Comparison of Basic Economic Indicators of Bric Nations

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Comparison of Basic Economic Indicators of BRIC Nations

Abstract

In economics, BRIC is a grouping acronym that refers to the countries of Brazil, Russia, India and China, which are all deemed to be at a similar stage of newly advanced economic development. It is typically rendered as "the BRICs" or "the BRIC countries" or "the BRIC economies" or alternatively as the "Big Four".

Table of Content

1. Introduction4
2. Statistics5
3. Economic Indicators6
3.1 GDP6
3.2 Inflation7
3.3 Deficits8
3.4 Export and Import10
3.5 Foreign Reserves13
3.6 National/Public Debt17
3.7 Foreign Direct Investment18
3.8 Foreign Institute Investment19
3.9 Composition of GDP20
3.10 Demography23
4. Challenges24
5. Conclusion25
6. References26

1. Introduction

The acronym was coined by Jim O'Neill in a 2001 paper entitled "Building Better Global Economic BRICs". The acronym has come into widespread use as a symbol of the shift in global economic power away from the developed G7 economies towards the developing world. It is estimated that BRIC economies will overtake G7 economies by 2027.

Economist Jim O'Neill who proposed
the idea of BRIC countries.

Goldman Sachs argues that the economic potential of Brazil, Russia, India and China is such that they could become among the four most dominant economies by the year 2050. The thesis was proposed by Jim O'Neill, global economist at Goldman Sachs. These countries encompass over 25% of the world's land coverage and 40% of the world's population and hold a combined GDP (PPP) of 18.486 trillion dollars. On almost every scale, they would be the largest entity on the global stage. These four countries are among the biggest and fastest growing emerging markets.{Incal 2011}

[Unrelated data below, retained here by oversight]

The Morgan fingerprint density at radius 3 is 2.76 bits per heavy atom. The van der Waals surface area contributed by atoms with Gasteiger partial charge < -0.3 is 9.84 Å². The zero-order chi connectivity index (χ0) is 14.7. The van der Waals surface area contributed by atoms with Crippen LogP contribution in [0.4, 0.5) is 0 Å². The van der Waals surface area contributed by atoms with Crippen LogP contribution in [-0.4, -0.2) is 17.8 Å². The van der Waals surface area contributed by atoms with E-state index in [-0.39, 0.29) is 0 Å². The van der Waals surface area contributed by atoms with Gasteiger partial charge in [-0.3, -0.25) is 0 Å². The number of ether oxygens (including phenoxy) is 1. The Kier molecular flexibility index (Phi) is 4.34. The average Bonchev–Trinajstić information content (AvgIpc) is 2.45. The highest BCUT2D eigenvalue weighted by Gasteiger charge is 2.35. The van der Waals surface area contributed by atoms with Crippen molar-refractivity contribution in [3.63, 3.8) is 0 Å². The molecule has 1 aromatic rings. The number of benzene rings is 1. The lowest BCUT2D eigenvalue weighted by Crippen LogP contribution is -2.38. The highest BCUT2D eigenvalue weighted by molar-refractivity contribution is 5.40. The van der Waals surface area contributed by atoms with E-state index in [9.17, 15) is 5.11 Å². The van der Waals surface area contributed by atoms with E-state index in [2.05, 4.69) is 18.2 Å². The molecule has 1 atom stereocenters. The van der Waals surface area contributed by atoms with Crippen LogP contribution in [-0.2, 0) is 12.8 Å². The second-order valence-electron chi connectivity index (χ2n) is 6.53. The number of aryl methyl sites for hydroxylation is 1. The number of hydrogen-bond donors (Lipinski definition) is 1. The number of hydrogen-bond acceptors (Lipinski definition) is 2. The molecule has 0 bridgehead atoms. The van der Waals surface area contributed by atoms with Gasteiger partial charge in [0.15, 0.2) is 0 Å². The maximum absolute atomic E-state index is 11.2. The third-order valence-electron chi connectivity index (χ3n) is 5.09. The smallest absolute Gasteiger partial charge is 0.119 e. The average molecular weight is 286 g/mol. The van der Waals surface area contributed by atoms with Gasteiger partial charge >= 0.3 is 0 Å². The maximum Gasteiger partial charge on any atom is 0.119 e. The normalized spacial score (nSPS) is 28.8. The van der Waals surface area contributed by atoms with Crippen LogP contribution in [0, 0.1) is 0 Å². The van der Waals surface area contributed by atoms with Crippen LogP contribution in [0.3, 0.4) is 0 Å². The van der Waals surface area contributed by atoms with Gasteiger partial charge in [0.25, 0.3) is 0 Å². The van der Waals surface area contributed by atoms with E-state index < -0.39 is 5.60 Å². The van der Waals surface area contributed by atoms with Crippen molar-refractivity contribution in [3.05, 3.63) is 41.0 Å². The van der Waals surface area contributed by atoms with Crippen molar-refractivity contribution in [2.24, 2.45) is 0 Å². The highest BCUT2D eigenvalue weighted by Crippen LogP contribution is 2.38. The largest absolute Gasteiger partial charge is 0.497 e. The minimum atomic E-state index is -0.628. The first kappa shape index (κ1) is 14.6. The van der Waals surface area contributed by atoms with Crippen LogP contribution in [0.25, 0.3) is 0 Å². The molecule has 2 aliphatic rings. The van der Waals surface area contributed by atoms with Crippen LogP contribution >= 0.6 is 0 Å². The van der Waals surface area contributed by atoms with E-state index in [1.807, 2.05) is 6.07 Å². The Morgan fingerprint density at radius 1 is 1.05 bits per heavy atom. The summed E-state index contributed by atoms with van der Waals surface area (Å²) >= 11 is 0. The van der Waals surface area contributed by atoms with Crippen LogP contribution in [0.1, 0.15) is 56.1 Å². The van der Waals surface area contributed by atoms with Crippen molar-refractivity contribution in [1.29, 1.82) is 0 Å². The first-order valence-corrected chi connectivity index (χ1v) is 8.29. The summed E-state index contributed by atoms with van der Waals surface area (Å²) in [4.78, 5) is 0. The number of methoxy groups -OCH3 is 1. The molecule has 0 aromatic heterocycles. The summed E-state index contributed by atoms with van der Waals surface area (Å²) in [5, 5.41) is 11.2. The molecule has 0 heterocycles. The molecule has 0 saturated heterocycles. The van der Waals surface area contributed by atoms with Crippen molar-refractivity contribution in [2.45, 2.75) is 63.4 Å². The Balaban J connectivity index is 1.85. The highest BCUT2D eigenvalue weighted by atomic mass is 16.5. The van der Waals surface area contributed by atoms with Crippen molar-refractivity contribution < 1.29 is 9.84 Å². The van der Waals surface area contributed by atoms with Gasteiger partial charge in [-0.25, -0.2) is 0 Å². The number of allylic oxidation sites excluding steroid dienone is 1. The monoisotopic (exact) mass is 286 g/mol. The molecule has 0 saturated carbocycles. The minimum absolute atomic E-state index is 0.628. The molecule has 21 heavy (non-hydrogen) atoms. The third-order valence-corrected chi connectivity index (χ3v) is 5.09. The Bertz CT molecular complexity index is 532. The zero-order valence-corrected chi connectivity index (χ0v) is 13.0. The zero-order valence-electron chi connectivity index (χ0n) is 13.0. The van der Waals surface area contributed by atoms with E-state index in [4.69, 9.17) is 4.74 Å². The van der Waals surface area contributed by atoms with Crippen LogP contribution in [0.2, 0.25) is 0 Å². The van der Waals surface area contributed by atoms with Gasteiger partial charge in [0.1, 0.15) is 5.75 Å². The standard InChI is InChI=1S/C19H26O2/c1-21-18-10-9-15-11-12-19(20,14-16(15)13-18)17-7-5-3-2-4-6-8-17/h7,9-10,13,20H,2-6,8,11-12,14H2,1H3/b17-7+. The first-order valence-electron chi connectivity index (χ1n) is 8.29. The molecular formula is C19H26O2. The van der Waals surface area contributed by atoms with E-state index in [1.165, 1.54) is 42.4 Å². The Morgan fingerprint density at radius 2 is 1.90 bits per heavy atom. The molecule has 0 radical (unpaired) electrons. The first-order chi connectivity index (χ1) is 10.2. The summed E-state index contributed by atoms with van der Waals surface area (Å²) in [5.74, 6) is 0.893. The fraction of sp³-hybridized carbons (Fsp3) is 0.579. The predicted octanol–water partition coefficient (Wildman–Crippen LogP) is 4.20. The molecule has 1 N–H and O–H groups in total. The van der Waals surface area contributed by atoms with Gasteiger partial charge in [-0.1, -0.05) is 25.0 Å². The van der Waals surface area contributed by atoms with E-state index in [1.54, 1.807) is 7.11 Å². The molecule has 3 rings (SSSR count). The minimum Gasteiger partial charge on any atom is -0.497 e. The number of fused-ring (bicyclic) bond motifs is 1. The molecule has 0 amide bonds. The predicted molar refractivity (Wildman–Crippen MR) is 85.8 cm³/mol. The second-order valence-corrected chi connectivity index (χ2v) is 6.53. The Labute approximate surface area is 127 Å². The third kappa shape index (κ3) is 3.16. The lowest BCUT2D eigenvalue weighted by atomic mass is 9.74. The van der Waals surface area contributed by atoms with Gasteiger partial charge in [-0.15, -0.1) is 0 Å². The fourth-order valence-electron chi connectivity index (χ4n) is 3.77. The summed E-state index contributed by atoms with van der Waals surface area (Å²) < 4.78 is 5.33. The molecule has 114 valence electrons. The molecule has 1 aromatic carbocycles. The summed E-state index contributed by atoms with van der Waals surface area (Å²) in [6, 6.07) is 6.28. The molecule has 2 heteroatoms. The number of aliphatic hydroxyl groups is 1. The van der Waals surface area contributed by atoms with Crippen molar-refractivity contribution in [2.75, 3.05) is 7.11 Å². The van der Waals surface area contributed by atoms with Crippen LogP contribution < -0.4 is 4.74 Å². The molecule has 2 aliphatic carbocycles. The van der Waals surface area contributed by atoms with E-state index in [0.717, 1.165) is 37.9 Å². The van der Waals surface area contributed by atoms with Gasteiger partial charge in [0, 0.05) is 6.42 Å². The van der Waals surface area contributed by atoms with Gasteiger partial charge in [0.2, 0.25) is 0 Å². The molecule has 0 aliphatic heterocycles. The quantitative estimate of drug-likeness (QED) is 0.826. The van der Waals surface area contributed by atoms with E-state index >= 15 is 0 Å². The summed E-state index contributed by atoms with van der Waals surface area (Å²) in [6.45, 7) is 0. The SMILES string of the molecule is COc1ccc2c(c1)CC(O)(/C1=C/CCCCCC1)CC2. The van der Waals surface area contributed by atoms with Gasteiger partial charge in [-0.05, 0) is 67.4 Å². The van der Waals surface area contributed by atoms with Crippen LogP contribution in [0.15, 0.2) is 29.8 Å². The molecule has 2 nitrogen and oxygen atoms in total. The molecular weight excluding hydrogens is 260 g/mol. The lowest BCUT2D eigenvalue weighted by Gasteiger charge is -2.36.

However, it is not the intent of Goldman Sachs to argue that these four countries are a political alliance (such as the European Union) or any formal trading association, like ASEAN. Nevertheless, they have taken steps to increase their political cooperation, mainly as a way of influencing the United States position on major trade accords, or, through the implicit threat of political cooperation, as a way of extracting political concessions from the United States, such as the proposed nuclear cooperation with India.

2. Statistics

Categories| Brazil| Russia| India| China|
Area| 5th| 1st| 7th| 3rd|
Population| 5th| 9th| 2nd| 1st|
Population growth rate| 107th| 221st| 90th| 156th|
Labour force| 5th| 7th| 2nd| 1st|
GDP (nominal)| 7th| 11th| 9th| 2nd|
GDP (PPP)| 7th| 6th| 3rd| 2nd|
GDP (nominal) per capita| 55th| 54th| 137th| 95th|
GDP (PPP) per capita| 71st| 51st| 127th| 93rd|
GDP (real) growth rate| 15th| 88th| 5th| 6th|
Human Development Index| 73rd| 65th| 119th| 89th|
Exports| 18th| 9th| 14th| 1st|
Imports| 19th| 17th| 11th| 2nd|
Current account balance| 47th| 5th| 169th| 1st|
Received FDI| 11th| 12th| 29th| 5th|
Foreign exchange reserves| 7th| 3rd| 6th| 1st|
External debt| 28th| 24th| 26th| 23rd|
Public debt| 47th| 122nd| 29th| 98th|
Electricity consumption| 9th| 4th| 3rd| 2nd|
Renewable energy source| 3rd| 5th| 6th| 1st|
3. Economic Indicators

3.1 GDP
The BRICS countries have turned out to be a source of global economic development and essential to future generations. The center of global economic activity is shifting from industrialized nations in the west to emerging economies in Asia, Africa, and Latin America. In 2000, the four countries in BRIC (along with Indonesia), contributed just 18 percent of global GDP, while industrialized nations contributed about 65 percent. By 2010, BRIC countries provided more than a quarter of the world's GDP, at 27 percent. The rich countries' share had shrunk to 56 percent. Between 2000 and 2010, BRIC's GDP grew by an incredible 92.7 percent, compared to a global GDP growth of just 32...
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